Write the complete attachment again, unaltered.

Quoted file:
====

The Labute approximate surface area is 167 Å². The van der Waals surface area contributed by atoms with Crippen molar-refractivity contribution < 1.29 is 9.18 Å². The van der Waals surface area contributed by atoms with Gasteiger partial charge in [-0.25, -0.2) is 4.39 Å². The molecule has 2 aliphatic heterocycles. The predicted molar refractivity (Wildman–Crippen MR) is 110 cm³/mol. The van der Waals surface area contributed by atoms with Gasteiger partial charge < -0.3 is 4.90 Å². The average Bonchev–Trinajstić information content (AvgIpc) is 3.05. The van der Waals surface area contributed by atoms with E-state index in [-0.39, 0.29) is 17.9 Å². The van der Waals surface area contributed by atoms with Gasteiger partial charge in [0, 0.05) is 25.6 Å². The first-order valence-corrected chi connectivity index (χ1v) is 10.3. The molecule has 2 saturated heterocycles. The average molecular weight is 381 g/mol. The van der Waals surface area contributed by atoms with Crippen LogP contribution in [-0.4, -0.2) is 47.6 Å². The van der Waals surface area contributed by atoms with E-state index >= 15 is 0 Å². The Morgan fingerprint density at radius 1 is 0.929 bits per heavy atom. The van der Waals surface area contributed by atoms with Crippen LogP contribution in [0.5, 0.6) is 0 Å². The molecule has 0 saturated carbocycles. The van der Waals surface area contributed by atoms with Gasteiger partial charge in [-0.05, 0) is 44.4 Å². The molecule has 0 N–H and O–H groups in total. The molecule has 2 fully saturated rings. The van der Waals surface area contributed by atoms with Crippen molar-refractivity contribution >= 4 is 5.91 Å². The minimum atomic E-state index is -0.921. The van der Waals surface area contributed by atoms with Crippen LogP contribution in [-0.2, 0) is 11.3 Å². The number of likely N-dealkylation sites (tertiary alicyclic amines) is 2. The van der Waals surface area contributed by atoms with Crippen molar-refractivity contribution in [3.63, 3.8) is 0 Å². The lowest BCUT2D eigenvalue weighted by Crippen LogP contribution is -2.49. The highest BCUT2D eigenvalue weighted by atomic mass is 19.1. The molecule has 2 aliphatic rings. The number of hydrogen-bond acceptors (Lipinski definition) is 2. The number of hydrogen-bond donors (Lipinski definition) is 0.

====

The Labute approximate surface area is 167 Å². The van der Waals surface area contributed by atoms with Crippen molar-refractivity contribution < 1.29 is 9.18 Å². The van der Waals surface area contributed by atoms with Gasteiger partial charge in [-0.25, -0.2) is 4.39 Å². The molecule has 2 aliphatic heterocycles. The predicted molar refractivity (Wildman–Crippen MR) is 110 cm³/mol. The van der Waals surface area contributed by atoms with Gasteiger partial charge < -0.3 is 4.90 Å². The average Bonchev–Trinajstić information content (AvgIpc) is 3.05. The van der Waals surface area contributed by atoms with E-state index in [-0.39, 0.29) is 17.9 Å². The van der Waals surface area contributed by atoms with Gasteiger partial charge in [0, 0.05) is 25.6 Å². The first-order valence-corrected chi connectivity index (χ1v) is 10.3. The molecule has 2 saturated heterocycles. The average molecular weight is 381 g/mol. The van der Waals surface area contributed by atoms with Crippen LogP contribution in [-0.4, -0.2) is 47.6 Å². The van der Waals surface area contributed by atoms with E-state index >= 15 is 0 Å². The Morgan fingerprint density at radius 1 is 0.929 bits per heavy atom. The van der Waals surface area contributed by atoms with Crippen LogP contribution in [0.5, 0.6) is 0 Å². The molecule has 0 saturated carbocycles. The van der Waals surface area contributed by atoms with Gasteiger partial charge in [-0.05, 0) is 44.4 Å². The molecule has 0 N–H and O–H groups in total. The molecule has 2 fully saturated rings. The van der Waals surface area contributed by atoms with Crippen molar-refractivity contribution >= 4 is 5.91 Å². The minimum atomic E-state index is -0.921. The van der Waals surface area contributed by atoms with Crippen LogP contribution in [-0.2, 0) is 11.3 Å². The number of likely N-dealkylation sites (tertiary alicyclic amines) is 2. The van der Waals surface area contributed by atoms with Crippen molar-refractivity contribution in [3.63, 3.8) is 0 Å². The lowest BCUT2D eigenvalue weighted by Crippen LogP contribution is -2.49. The highest BCUT2D eigenvalue weighted by atomic mass is 19.1. The molecule has 2 aliphatic rings. The number of hydrogen-bond acceptors (Lipinski definition) is 2. The number of hydrogen-bond donors (Lipinski definition) is 0.